|The archetype Superman in movies|
One of the Wired reviewers didn't like the new Superman movie. I can't comment with any knowledge, since I haven't seen the movie yet. However, lack of knowledge never stopped me before. It usually doesn't stop anyone.
One friend sent me a quote yesterday from Thomas Sowell's piece on Townhall where he says "There seems to be something liberating about ignorance and inexperience. You are free to believe whatever you want to, unencumbered by hard facts and, if you have political power, to impose your headstrong ignorance on those with first-hand knowledge."
Since I am ignorant on so many issues, this seems to allow me to speak on any subject - and perhaps be taken seriously.
Don't take me seriously… Please.
Back to Superman
So, anyway, this reviewer doesn't like the movie. I sent this review to my buddy Wes and he commented back to me "Well, it was well written and he hit on some good points. It will be on the back of my mind when I watch the movie. I don’t normally pay attention to critics (because usually they get it wrong)…but this critic really knows his Superman."
I can't sum it up better than that (thanks, Wes).
Superman is the sum of all the goodness we should have in the human heart. This is what makes him an enduring favorite and makes most kids at some point put on a cape and jump off their bed to attempt flight. We want to be that good.
Apparently this movie tries to make a dark and gritty Superman. Well, who's in charge of this anyway? Dark and gritty is Batman's turf.
Wes and I both thought of the huge cross-over comic which starred Superman and Spiderman. (We each own a copy.) Lex Luthor and Doc Ock managed to zap Spidey with some sort of Red Sun ray and then engineered a fight between Superman and Spidey. The (evil) thought process was along these lines:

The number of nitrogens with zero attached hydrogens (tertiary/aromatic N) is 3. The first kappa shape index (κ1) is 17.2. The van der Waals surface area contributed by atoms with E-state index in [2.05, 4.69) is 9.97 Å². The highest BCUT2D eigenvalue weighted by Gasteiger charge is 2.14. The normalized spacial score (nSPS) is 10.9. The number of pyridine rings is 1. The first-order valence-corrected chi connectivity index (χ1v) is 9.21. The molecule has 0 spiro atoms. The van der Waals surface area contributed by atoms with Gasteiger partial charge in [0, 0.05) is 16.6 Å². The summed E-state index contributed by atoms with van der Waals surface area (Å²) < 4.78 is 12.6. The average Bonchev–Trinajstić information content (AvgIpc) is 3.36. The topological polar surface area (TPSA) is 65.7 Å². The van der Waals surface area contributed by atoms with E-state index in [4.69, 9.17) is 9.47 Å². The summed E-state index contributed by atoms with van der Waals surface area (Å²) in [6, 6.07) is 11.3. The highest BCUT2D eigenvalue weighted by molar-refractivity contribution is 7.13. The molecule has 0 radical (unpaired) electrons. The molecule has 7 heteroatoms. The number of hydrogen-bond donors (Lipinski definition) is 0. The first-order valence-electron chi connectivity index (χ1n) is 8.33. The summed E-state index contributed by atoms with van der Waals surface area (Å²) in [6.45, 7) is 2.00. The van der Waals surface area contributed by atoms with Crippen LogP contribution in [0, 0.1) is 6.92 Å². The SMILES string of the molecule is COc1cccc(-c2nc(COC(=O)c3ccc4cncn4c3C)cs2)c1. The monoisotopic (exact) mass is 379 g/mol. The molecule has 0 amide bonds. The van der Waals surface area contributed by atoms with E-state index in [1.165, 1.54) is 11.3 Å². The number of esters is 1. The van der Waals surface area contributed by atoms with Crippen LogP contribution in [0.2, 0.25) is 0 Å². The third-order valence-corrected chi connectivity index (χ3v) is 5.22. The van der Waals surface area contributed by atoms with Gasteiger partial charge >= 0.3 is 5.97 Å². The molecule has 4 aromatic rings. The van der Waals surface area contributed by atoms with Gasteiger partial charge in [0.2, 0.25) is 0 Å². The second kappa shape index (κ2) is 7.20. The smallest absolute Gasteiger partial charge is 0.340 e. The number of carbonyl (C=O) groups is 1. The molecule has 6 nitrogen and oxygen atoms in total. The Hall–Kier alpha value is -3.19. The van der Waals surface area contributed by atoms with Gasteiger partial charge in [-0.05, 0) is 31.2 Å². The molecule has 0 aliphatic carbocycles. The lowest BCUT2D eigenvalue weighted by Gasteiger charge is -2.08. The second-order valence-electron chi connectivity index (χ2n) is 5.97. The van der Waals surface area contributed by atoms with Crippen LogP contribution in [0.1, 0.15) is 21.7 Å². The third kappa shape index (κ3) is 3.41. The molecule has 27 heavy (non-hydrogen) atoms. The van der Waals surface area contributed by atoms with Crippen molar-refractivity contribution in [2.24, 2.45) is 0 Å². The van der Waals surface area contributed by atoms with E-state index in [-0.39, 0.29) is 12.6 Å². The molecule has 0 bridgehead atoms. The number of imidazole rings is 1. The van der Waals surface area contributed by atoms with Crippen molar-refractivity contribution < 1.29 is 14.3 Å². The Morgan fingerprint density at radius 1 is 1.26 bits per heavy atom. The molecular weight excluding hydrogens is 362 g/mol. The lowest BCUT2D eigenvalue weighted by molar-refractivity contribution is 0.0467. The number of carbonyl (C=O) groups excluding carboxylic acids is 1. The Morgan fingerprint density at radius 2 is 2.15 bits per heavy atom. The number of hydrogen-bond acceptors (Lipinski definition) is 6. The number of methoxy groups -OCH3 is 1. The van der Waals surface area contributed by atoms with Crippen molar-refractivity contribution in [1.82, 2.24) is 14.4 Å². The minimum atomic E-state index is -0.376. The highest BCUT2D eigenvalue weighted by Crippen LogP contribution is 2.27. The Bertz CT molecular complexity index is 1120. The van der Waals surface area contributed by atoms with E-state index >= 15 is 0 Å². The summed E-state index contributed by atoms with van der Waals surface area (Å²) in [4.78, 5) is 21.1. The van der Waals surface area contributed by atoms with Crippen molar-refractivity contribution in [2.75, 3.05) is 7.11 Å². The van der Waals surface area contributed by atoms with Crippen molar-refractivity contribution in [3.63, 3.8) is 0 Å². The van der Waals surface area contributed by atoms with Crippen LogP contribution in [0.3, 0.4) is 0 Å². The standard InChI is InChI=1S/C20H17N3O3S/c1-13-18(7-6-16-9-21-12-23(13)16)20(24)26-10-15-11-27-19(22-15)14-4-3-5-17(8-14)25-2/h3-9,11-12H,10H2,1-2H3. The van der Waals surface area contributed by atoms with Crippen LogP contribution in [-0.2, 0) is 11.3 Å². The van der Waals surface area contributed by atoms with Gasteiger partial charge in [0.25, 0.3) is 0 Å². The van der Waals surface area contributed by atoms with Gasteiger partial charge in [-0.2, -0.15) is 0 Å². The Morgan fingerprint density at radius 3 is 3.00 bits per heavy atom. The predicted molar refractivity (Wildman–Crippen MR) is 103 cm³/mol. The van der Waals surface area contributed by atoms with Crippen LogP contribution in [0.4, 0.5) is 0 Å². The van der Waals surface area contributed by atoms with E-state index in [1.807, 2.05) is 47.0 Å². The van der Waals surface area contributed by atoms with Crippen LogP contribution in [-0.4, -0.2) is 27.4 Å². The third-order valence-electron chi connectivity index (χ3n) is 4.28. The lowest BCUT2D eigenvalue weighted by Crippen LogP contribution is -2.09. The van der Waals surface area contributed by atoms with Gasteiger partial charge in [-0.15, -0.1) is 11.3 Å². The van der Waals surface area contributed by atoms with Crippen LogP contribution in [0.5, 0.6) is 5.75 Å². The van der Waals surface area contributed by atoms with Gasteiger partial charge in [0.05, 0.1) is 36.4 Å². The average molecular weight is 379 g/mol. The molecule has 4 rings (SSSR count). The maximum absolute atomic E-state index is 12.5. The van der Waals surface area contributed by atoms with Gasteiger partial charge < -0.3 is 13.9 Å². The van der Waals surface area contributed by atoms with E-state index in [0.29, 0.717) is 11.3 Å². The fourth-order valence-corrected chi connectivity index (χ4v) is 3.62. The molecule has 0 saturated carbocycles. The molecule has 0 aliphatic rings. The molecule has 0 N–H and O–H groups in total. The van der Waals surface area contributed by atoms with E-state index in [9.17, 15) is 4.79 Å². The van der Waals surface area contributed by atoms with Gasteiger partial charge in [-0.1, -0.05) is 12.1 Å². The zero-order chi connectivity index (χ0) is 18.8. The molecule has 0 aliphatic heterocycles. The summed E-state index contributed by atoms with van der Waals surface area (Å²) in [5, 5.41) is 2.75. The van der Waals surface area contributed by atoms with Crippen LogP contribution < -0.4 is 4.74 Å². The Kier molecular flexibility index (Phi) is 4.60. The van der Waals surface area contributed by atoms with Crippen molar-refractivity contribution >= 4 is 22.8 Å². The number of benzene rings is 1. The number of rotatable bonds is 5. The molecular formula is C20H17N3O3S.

Spiderman is tough enough to do a little damage to the big guy as long as this Red Sun ray is working. Superman will lose his temper and clobber the web-slinger. At some point the Red Sun ray will wear off and Superman will kill Spiderman. Result: one dead Spiderman (Doc Ock is delighted) and a repentant Superman who will be so devastated that he will disappear and quit crime-fighting (Lex is happy).
There was this great scene that lasted about three panels in the over-sized comic. Superman threw a punch at Spiderman and was just about to connect with Spidey's jaw when Superman stopped himself. The backlash from the air displaced by Superman's fist knocked Spiderman a long, long way, but the web-slinger survived.
That's the Superman we all know and love; the one who looks for any other solution besides killing the bad guy. He looks for the good in everyone.
After all, we're all a little bit of a bad guy.
Except for Superman. Except maybe in this movie.
(Oh, I'll still go see it and I'll probably enjoy it, but I'll be watching more closely now!)